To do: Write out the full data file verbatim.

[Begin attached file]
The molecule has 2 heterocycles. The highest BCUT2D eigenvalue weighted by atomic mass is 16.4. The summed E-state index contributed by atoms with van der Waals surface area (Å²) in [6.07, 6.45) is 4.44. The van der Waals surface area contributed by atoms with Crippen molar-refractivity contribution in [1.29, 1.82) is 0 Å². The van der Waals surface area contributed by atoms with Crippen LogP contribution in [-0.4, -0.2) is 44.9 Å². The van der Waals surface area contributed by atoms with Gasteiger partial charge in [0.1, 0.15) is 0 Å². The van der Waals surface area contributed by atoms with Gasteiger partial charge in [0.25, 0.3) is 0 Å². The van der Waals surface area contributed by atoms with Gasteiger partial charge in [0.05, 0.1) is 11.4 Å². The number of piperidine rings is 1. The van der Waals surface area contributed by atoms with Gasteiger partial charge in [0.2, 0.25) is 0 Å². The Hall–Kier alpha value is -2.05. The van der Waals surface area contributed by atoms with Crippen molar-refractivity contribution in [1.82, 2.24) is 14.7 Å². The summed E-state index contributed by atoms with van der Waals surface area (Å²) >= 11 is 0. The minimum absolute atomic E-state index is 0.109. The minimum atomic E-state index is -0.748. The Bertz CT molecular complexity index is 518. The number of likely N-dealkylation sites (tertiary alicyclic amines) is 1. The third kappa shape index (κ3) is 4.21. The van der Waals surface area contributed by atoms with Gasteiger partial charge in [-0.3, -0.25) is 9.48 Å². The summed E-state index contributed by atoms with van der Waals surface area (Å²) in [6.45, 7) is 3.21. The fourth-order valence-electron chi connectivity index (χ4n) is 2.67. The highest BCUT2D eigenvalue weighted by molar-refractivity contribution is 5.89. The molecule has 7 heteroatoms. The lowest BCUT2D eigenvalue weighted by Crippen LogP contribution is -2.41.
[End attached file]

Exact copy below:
The molecule has 2 heterocycles. The highest BCUT2D eigenvalue weighted by atomic mass is 16.4. The summed E-state index contributed by atoms with van der Waals surface area (Å²) in [6.07, 6.45) is 4.44. The van der Waals surface area contributed by atoms with Crippen molar-refractivity contribution in [1.29, 1.82) is 0 Å². The van der Waals surface area contributed by atoms with Crippen LogP contribution in [-0.4, -0.2) is 44.9 Å². The van der Waals surface area contributed by atoms with Gasteiger partial charge in [0.1, 0.15) is 0 Å². The van der Waals surface area contributed by atoms with Gasteiger partial charge in [0.25, 0.3) is 0 Å². The van der Waals surface area contributed by atoms with Gasteiger partial charge in [0.05, 0.1) is 11.4 Å². The number of piperidine rings is 1. The van der Waals surface area contributed by atoms with Gasteiger partial charge in [0.2, 0.25) is 0 Å². The Hall–Kier alpha value is -2.05. The van der Waals surface area contributed by atoms with Crippen molar-refractivity contribution in [1.82, 2.24) is 14.7 Å². The summed E-state index contributed by atoms with van der Waals surface area (Å²) >= 11 is 0. The minimum absolute atomic E-state index is 0.109. The minimum atomic E-state index is -0.748. The Bertz CT molecular complexity index is 518. The number of likely N-dealkylation sites (tertiary alicyclic amines) is 1. The third kappa shape index (κ3) is 4.21. The van der Waals surface area contributed by atoms with Gasteiger partial charge in [-0.3, -0.25) is 9.48 Å². The summed E-state index contributed by atoms with van der Waals surface area (Å²) in [6.45, 7) is 3.21. The fourth-order valence-electron chi connectivity index (χ4n) is 2.67. The highest BCUT2D eigenvalue weighted by molar-refractivity contribution is 5.89. The molecule has 7 heteroatoms. The lowest BCUT2D eigenvalue weighted by Crippen LogP contribution is -2.41.